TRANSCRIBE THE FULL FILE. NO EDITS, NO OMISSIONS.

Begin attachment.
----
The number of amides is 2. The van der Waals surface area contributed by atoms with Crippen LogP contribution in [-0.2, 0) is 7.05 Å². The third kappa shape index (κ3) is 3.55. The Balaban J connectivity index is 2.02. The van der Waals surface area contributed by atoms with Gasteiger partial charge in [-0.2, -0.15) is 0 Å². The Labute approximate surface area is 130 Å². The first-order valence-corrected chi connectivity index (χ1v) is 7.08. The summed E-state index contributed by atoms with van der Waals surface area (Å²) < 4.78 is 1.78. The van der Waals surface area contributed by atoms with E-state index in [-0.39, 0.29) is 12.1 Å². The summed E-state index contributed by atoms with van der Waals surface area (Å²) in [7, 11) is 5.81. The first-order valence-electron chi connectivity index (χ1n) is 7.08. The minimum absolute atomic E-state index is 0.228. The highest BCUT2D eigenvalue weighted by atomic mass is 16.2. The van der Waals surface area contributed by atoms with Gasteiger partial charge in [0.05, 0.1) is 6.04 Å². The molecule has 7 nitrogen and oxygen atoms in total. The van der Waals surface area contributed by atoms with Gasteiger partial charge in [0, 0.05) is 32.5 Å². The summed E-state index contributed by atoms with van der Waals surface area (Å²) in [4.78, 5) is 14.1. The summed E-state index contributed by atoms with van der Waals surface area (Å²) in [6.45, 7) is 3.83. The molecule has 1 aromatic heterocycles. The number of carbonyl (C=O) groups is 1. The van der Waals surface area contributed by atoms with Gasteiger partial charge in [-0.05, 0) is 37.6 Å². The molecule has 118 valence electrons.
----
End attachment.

The number of amides is 2. The van der Waals surface area contributed by atoms with Crippen LogP contribution in [-0.2, 0) is 7.05 Å². The third kappa shape index (κ3) is 3.55. The Balaban J connectivity index is 2.02. The van der Waals surface area contributed by atoms with Gasteiger partial charge in [-0.2, -0.15) is 0 Å². The Labute approximate surface area is 130 Å². The first-order valence-corrected chi connectivity index (χ1v) is 7.08. The summed E-state index contributed by atoms with van der Waals surface area (Å²) < 4.78 is 1.78. The van der Waals surface area contributed by atoms with E-state index in [-0.39, 0.29) is 12.1 Å². The summed E-state index contributed by atoms with van der Waals surface area (Å²) in [7, 11) is 5.81. The first-order valence-electron chi connectivity index (χ1n) is 7.08. The minimum absolute atomic E-state index is 0.228. The highest BCUT2D eigenvalue weighted by atomic mass is 16.2. The van der Waals surface area contributed by atoms with Gasteiger partial charge in [0.05, 0.1) is 6.04 Å². The molecule has 7 nitrogen and oxygen atoms in total. The van der Waals surface area contributed by atoms with Gasteiger partial charge in [0, 0.05) is 32.5 Å². The summed E-state index contributed by atoms with van der Waals surface area (Å²) in [4.78, 5) is 14.1. The summed E-state index contributed by atoms with van der Waals surface area (Å²) in [6.45, 7) is 3.83. The molecule has 1 aromatic heterocycles. The number of carbonyl (C=O) groups is 1. The van der Waals surface area contributed by atoms with Gasteiger partial charge in [-0.05, 0) is 37.6 Å². The molecule has 118 valence electrons.